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Experiment

Superconducting Submillimeter-Wave Limb-Emission Sounder (SMILES)

Monitoring the Earth's Atmosphere

News

Background

Figure 1. The total ozone amount distribution in October 2007 when the largest ozone hole appeared (data credit: NASA)

(There is the area of low total ozone over Antarctica.)

Figure 2. Observation altitudes for typical atmospheric minor constituents that will be observed by the SMILES

The ozone layer surrounding the Earth plays a role as “a space suit for the Earth“ to protect the ecosystem, including the human population, by absorbing most of the harmful ultraviolet rays from the Sun. However, man-made gases such as Freon gas have been destroying the ozone layer. There is an ozone hole above Antarctica (Figure 1), and the decline of ozone levels has been observed in Arctic and mid-latitude areas. This is due to the causative gases such as Freon, which have been used as refrigerants for refrigerators and air conditioners. The gases are dissolved in the stratosphere after being emitted into the air, and turned into ozone-destructive substances.

To study ozone layer depletion, we have to measure not only atmospheric ozone, but also the slight amount of chemical substances in the air (atmospheric minor constituents). Among many kinds of atmospheric minor constituents, there are substances such as carbon monoxide generated from Freon, which is the key in the chemical reactions that could destroy a large amount of ozone. One of the main purposes of this study is to measure the concentration of atmospheric ozone and atmospheric minor constituents on a regular basis, and to monitor changes in these concentrations.

How can the concentration of ozone and atmospheric minor constituents in the air be measured? For the measurement, submillimeter waves will be used, just as for cellular phones and kitchen microwaves. Submillimeter waves refer to the radio waves with the shortest wavelength from 0.1 to 1 mm. Each of many atmospheric molecules, including ozone molecules, is known to emit a unique submillimeter wave at a specific wavelength, so the concentration of the molecules can be measured through such submillimeter waves. The point of this study is that ozone and atmospheric minor constituents in the air can be observed from the International Space Station (ISS) in space without anything disrupting submillimeter waves (Figure 2).

Observation Instruments

SMILES hardware specifications

Figure 3. Appearance of SMILES (top), 4-K Mechanical Refrigerator (middle) and Superconducting Mixer (bottom)

The Superconducting Submillimeter-Wave Limb Emission Sounder (SMILES) aims at establishing observation technology for the submillimeter waves emitted from atmospheric minor constituents, and at detecting the global increase (or decrease) of ozone and atmospheric minor constituents in the air with high sensitivity and accuracy. The submillimeter-wave observation technology from space is still under development in many countries.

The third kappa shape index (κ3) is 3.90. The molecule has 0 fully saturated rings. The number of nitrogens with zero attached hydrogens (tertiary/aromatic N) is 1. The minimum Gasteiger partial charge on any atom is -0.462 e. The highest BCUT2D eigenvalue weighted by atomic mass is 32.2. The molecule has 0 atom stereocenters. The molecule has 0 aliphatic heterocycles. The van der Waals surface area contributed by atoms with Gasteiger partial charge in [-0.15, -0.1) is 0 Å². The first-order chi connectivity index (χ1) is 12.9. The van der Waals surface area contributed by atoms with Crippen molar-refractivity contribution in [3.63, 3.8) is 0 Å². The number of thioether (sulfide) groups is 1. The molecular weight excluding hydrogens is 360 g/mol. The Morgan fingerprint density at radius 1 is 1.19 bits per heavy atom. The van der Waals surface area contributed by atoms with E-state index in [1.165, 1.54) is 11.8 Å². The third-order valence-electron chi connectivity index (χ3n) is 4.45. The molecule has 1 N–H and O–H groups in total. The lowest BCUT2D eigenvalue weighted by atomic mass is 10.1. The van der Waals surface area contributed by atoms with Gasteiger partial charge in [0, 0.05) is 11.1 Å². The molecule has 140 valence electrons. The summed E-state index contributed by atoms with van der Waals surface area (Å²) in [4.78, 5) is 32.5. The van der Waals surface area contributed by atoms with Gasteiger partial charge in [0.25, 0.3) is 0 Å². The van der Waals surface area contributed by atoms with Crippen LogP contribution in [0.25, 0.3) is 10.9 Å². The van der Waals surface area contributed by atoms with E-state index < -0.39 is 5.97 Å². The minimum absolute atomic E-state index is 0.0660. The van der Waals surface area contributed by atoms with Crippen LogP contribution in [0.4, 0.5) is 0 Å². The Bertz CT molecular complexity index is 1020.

The advantage of the SMILES is that it has a receiver with superconducting technology so that it can conduct observations with a greater sensitivity that has never been achieved before (Figure 3). The receiver is composed of a superconducting sensor (a receiver) cooled down to 4K by an ultracold refrigerator (mechanical refrigerator), and low-noise amplifiers cooled down to 20K and 100K. Japan has special expertise in ultracold refrigerating technology, which has been used for conventional infrared astronomical satellites, and the technology has been further developed to be used for the SMILES.

Observation Plan

The submillimeter wave observation targets natural radio waves emitted from atmospheric minor constituents. That means, it does not require any light sources such as lighting systems or the sunlight that is usually needed to view with the naked eye. Therefore, submillimeter wave observation can be performed for 24 consecutive hours, any time day or night. After the SMILES starts observations, vertical concentration distribution data of atmospheric minor constituents can be obtained from more than 104 sites worldwide everyday. Analyzing such observation data from the SMILES to understand the mechanism of depletion and recovery of ozone will help predict changes in the ozone layer with precision, and develop ozone layer protection measures.

Organization

Institute of Space and Astronautical Science, JAXA
National Institute of Information and Communications Technology (NICT)

Principal Investigator (PI)

Masato SHIOTANI

Professor, Research Institute for Sustainable Humanosphere, Kyoto University
 
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